Tuesday, June 26, 2012

Complimentary Color Glazes

Before the oil glazes.
She looks nice but I want her color to really intensify.

"When complimentary colors are in motion so that they weave in and out or across each other's paths upon the field of vision, then the contrasts between them are intensified far beyond what occurs when the colors are stationary."

~Walter Sargent
"The Enjoyment and Use of Color"

Adding complimentary colors to your canvas (flat or 3-d) is one of the simplest and most effective methods that can be used in order to make the colors appear richer and more vibrant.

Place the color (in this instance a purple because the horse has "orange" hues to it) in areas you wish to intensify. A glazing method is my preferred method of application because I like to have the base color show through the complimentary color. The glaze allows the base to show through slightly. I placed the lighter purple inside the "dapple" and the darker purple around the "dapple" to achieve more intensity. Glazing took several hours, but the effect is much more intense than what was originally presented.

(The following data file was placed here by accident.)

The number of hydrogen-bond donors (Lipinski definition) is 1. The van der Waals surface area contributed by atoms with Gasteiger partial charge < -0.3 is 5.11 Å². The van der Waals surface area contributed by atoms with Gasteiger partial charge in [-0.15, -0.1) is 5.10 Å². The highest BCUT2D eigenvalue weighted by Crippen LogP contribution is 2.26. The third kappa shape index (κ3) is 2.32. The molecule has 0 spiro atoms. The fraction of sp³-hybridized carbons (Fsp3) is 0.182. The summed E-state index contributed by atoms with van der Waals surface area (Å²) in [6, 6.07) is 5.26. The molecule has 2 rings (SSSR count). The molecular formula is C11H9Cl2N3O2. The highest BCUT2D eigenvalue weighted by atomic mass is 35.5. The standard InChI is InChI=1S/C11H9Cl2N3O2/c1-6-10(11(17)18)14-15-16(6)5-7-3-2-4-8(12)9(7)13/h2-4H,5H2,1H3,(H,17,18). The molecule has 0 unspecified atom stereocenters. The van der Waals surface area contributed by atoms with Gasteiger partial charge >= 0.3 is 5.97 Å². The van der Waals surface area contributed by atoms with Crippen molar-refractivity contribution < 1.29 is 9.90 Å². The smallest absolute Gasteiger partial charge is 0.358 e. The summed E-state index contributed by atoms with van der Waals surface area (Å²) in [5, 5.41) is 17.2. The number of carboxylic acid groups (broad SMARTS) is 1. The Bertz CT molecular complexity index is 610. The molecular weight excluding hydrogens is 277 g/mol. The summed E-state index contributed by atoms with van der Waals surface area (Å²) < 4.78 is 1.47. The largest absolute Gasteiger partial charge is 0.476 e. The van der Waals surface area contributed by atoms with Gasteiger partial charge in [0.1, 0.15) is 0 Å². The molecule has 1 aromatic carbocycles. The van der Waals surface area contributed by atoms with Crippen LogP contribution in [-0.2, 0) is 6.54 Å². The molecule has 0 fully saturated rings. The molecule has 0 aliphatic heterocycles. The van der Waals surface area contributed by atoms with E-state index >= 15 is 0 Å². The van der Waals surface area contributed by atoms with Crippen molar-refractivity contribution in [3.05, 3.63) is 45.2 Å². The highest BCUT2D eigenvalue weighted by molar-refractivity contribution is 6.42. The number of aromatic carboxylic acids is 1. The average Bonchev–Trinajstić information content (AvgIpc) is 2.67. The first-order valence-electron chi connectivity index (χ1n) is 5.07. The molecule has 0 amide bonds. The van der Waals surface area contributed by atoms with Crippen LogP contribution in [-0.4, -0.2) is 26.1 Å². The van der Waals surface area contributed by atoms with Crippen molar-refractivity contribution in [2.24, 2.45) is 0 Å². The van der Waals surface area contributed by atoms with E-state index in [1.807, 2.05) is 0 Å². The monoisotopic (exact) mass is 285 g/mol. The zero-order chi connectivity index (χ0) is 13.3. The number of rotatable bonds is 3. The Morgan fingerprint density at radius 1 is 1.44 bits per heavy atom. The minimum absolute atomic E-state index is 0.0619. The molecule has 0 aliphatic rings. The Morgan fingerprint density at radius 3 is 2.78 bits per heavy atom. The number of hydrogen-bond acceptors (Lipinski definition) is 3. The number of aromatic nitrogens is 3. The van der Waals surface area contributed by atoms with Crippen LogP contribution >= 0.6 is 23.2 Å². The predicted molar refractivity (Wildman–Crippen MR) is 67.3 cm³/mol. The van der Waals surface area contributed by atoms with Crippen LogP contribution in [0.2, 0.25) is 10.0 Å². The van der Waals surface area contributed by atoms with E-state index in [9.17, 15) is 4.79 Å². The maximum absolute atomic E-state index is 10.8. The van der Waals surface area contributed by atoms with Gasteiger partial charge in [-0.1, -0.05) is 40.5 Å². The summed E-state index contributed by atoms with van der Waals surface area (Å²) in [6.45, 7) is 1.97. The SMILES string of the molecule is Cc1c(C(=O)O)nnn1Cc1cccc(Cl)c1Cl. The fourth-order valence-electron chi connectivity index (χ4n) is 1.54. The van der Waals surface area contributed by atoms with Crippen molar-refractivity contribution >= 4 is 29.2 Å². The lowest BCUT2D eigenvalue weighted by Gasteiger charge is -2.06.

Purple colors mixed on a white palette.

Light purple right in the dapple.

Adding a darker color around the dapple and
then slightly blending all together.

Purples were also added to the face to help
intensify the color and bring out details.

What transpired after a few hours of glazing.

1 comment:

Anonymous said...

Thank you for the informative post Jenn. I was wondering, what brand of oil paints do you prefer to use? also what brand/type of drier do you use to mix in with oils? How long does it usually take for oils to dry before sealing with dullcote or krylon? I'm new to oils & was wondering what materials you recommend? I'll be practicing on stablemate models :) Can you do a post on brushes and cleaning them?